It was the sight of kids of construction workers playing marbles that took me back to my childhood. “The past”, wrote L.P.Hartley, “is a foreign country. They do things differently there.” In a small industrial town, I was growing up in a generation that was witnessing an economically liberalising India and the technological revolution that has changed our lives and lifestyles. Surely we did things differently then.
It’s the simple things that come to mind. For instance there was no luxury of running out of home shouting to your parents that you will call them once you reach the destination. The plan of action had to always be revealed before embarking. The level of planning was mind blowing but adorable. For instance, given my tendency of getting lost in any fair-from book fairs to Durga Puja fairs, before entering the venue I was always told where to come in the likely eventuality of getting separated from my family. There was no “if we get separated and I get lost, I call you” approach. I’m not complaining that we moved on, just reminiscing over where I started from.
The games that my friends and I played. When I was visiting my parents, on one of the evenings I saw kids gathering for their skating lessons. “Lessons” during play time, really? We were the gully cricket, pitto (a pile of stones that you hit with a ball and then have to put the stones back in their pile), the gilli-danda, the lattu, lukka chhuppi (with the associated dhappa) and the marbles generation. I don’t see these things anymore. I guess those kids of the construction workers are keeping a heritage alive.
On account of less traffic we could go cycling far and wide in the evenings. We caught dragon flies, saw them curl on our finger and let them go. We counted the number of coaches in the goods train at the level-crossing. All February we collected dry leaves and twigs to make our own holika. We waited for dad to come back from office. There were no myriad tuitions to go to. A list was maintained for all the things that had to be bought on the next market visit.
We fought over the freebies we got with Rasna (I think they were called prankies) or the trump cards with chewing gums. Temporary tattoos with Big Babool and Boomer were a source of disgust for our teachers as were the constant requests for writing with a ball-point pen. Fountain pens! There’s a certain charm to writing with a fountain pen; the whole process of filling ink, wiping their nib and keeping them carefully created a sense of belonging between the pen and its owner. Letters and greeting cards were common place. The demise of the fountain pen, handwritten letters and handmade greeting cards with thoughtful and personalized messages does make me feel sad.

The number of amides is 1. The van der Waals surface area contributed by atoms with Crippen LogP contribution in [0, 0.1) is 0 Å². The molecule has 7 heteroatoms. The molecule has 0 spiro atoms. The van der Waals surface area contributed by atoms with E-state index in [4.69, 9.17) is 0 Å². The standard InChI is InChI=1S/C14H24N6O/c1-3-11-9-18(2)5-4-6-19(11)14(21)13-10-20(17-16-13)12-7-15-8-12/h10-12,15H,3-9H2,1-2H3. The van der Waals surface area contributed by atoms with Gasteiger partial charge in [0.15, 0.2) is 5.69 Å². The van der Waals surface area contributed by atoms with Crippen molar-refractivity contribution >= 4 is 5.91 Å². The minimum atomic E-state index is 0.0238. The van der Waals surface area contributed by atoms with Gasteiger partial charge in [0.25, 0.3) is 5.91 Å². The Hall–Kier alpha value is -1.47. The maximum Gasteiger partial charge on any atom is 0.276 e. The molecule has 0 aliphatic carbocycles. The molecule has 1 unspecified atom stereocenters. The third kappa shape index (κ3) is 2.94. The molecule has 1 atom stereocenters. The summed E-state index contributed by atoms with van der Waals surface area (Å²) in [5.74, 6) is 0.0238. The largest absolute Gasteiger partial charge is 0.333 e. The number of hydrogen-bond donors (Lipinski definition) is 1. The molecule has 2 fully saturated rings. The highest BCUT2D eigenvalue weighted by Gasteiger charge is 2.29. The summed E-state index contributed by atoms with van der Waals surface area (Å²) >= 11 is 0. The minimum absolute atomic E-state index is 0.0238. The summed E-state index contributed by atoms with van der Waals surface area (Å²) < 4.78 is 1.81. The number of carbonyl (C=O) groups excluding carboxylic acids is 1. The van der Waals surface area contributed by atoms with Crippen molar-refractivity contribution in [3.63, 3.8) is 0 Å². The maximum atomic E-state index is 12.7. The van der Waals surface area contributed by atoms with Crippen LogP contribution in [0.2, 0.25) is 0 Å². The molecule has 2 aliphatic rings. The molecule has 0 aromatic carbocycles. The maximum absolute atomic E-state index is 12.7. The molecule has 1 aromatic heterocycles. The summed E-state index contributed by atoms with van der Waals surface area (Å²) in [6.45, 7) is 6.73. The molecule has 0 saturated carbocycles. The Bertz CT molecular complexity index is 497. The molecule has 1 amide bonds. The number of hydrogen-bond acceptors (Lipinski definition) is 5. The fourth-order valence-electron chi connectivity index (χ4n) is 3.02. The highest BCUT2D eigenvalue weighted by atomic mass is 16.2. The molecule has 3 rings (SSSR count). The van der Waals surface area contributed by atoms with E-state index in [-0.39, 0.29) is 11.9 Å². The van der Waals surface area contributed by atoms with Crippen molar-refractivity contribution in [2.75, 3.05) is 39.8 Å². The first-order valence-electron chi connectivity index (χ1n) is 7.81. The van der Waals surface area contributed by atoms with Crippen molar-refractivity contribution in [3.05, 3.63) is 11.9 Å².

We walked on grass, barefoot, to feel the morning dew. Sports changed with seasons. Winter was badminton time. Winter marked the arrival of the man who would go from door to door selling his services of fluffing up quilts and mattresses. The music he made with his one stringed instrument! There would be the wool sellers with a kaleidoscopic heap of wool on their bicycles. How I miss wearing sweaters knit by my mother. Summer was the time for mango diplomacy. Everyone took pride in the mangoes from their respective gardens.
Back then one did not have the luxury of avoiding uncomfortable encounters by staring into smart phones. Awkward moments and awkward silence had to be dealt with. The landline was associated with its own stories. From getting its connection to frequent misunderstandings (for instance, my brother’s friends addressing me as “Hello Aunty!” and I continuing the conversation with “Hello Beta!…” till the receiver was taken by my brother) the landline was fun.
We would have conversations with strangers. We would actually laugh to the point where tears came out. It was a process that took some minutes, not an emoji sent with a stoic face. On a similar theme but in a different context, lamenting on the perennially low voter turnout rates, Barack Obama had urged people to become involved saying, “If you’re tired of arguing with strangers on the internet try to talk with one in real life.” Before social media took over and the era if post-truth came knocking, there was a time when the smallest deed was better than the greatest intention.